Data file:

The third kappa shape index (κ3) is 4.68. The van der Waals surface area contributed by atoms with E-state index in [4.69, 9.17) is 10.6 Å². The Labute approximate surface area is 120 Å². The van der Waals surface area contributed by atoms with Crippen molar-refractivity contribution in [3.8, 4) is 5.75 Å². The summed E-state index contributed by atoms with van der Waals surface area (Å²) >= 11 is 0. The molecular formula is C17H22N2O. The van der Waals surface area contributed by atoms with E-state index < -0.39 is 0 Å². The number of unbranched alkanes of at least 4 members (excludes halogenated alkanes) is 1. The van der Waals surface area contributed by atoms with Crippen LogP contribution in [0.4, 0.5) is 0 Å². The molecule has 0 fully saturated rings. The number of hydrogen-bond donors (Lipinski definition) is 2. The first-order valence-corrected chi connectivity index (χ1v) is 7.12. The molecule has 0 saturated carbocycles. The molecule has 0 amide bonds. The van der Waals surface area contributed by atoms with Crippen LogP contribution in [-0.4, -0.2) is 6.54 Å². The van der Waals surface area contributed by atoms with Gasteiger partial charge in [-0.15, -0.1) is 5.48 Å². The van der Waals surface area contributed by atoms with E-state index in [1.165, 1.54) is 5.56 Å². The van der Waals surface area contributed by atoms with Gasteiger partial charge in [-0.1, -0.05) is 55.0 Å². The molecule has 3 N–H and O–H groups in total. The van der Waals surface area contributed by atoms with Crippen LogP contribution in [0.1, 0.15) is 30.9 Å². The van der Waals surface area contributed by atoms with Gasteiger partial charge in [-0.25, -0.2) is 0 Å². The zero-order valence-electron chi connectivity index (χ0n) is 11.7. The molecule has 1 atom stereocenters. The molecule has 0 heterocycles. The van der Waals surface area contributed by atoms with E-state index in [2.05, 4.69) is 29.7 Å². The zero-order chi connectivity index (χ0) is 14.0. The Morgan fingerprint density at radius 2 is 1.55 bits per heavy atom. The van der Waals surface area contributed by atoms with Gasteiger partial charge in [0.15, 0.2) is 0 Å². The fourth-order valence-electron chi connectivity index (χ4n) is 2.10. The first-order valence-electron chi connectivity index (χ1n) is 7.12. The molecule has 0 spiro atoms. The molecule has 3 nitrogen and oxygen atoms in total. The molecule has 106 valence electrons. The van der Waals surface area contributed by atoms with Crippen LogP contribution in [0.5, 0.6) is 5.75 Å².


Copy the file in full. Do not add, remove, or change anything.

The third kappa shape index (κ3) is 4.68. The van der Waals surface area contributed by atoms with E-state index in [4.69, 9.17) is 10.6 Å². The Labute approximate surface area is 120 Å². The van der Waals surface area contributed by atoms with Crippen molar-refractivity contribution in [3.8, 4) is 5.75 Å². The summed E-state index contributed by atoms with van der Waals surface area (Å²) >= 11 is 0. The molecular formula is C17H22N2O. The van der Waals surface area contributed by atoms with E-state index < -0.39 is 0 Å². The number of unbranched alkanes of at least 4 members (excludes halogenated alkanes) is 1. The van der Waals surface area contributed by atoms with Crippen LogP contribution in [0.4, 0.5) is 0 Å². The molecule has 0 fully saturated rings. The number of hydrogen-bond donors (Lipinski definition) is 2. The first-order valence-corrected chi connectivity index (χ1v) is 7.12. The molecule has 0 saturated carbocycles. The molecule has 0 amide bonds. The van der Waals surface area contributed by atoms with Crippen LogP contribution in [-0.4, -0.2) is 6.54 Å². The van der Waals surface area contributed by atoms with Gasteiger partial charge in [-0.15, -0.1) is 5.48 Å². The van der Waals surface area contributed by atoms with E-state index in [1.165, 1.54) is 5.56 Å². The van der Waals surface area contributed by atoms with Gasteiger partial charge in [-0.1, -0.05) is 55.0 Å². The molecule has 3 N–H and O–H groups in total. The van der Waals surface area contributed by atoms with Crippen LogP contribution in [0.1, 0.15) is 30.9 Å². The van der Waals surface area contributed by atoms with Gasteiger partial charge in [-0.25, -0.2) is 0 Å². The zero-order valence-electron chi connectivity index (χ0n) is 11.7. The molecule has 1 atom stereocenters. The molecule has 0 heterocycles. The van der Waals surface area contributed by atoms with E-state index in [2.05, 4.69) is 29.7 Å². The zero-order chi connectivity index (χ0) is 14.0. The Morgan fingerprint density at radius 2 is 1.55 bits per heavy atom. The van der Waals surface area contributed by atoms with Gasteiger partial charge in [0.15, 0.2) is 0 Å². The fourth-order valence-electron chi connectivity index (χ4n) is 2.10. The first-order valence-electron chi connectivity index (χ1n) is 7.12. The molecule has 0 spiro atoms. The molecule has 3 nitrogen and oxygen atoms in total. The molecule has 106 valence electrons. The van der Waals surface area contributed by atoms with Crippen LogP contribution in [0.5, 0.6) is 5.75 Å².